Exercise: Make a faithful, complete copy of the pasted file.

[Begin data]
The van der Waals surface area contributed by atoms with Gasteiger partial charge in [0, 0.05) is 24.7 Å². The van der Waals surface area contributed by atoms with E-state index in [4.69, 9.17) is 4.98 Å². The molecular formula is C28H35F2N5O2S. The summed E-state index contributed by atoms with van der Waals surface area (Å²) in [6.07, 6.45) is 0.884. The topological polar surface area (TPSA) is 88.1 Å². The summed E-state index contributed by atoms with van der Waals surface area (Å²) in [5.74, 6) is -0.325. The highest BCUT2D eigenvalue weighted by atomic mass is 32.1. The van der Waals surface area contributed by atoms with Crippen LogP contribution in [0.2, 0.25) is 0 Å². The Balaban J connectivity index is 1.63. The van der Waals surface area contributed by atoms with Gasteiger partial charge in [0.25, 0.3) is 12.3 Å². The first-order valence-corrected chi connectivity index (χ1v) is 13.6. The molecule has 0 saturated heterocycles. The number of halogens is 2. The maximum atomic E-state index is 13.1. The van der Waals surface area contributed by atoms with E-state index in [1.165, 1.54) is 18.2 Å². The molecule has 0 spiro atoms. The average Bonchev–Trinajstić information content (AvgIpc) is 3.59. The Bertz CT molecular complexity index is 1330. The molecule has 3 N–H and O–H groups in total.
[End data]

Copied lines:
The van der Waals surface area contributed by atoms with Gasteiger partial charge in [0, 0.05) is 24.7 Å². The van der Waals surface area contributed by atoms with E-state index in [4.69, 9.17) is 4.98 Å². The molecular formula is C28H35F2N5O2S. The summed E-state index contributed by atoms with van der Waals surface area (Å²) in [6.07, 6.45) is 0.884. The topological polar surface area (TPSA) is 88.1 Å². The summed E-state index contributed by atoms with van der Waals surface area (Å²) in [5.74, 6) is -0.325. The highest BCUT2D eigenvalue weighted by atomic mass is 32.1. The van der Waals surface area contributed by atoms with Crippen LogP contribution in [0.2, 0.25) is 0 Å². The Balaban J connectivity index is 1.63. The van der Waals surface area contributed by atoms with Gasteiger partial charge in [0.25, 0.3) is 12.3 Å². The first-order valence-corrected chi connectivity index (χ1v) is 13.6. The molecule has 0 saturated heterocycles. The number of halogens is 2. The maximum atomic E-state index is 13.1. The van der Waals surface area contributed by atoms with E-state index in [1.165, 1.54) is 18.2 Å². The molecule has 0 spiro atoms. The average Bonchev–Trinajstić information content (AvgIpc) is 3.59. The Bertz CT molecular complexity index is 1330. The molecule has 3 N–H and O–H groups in total.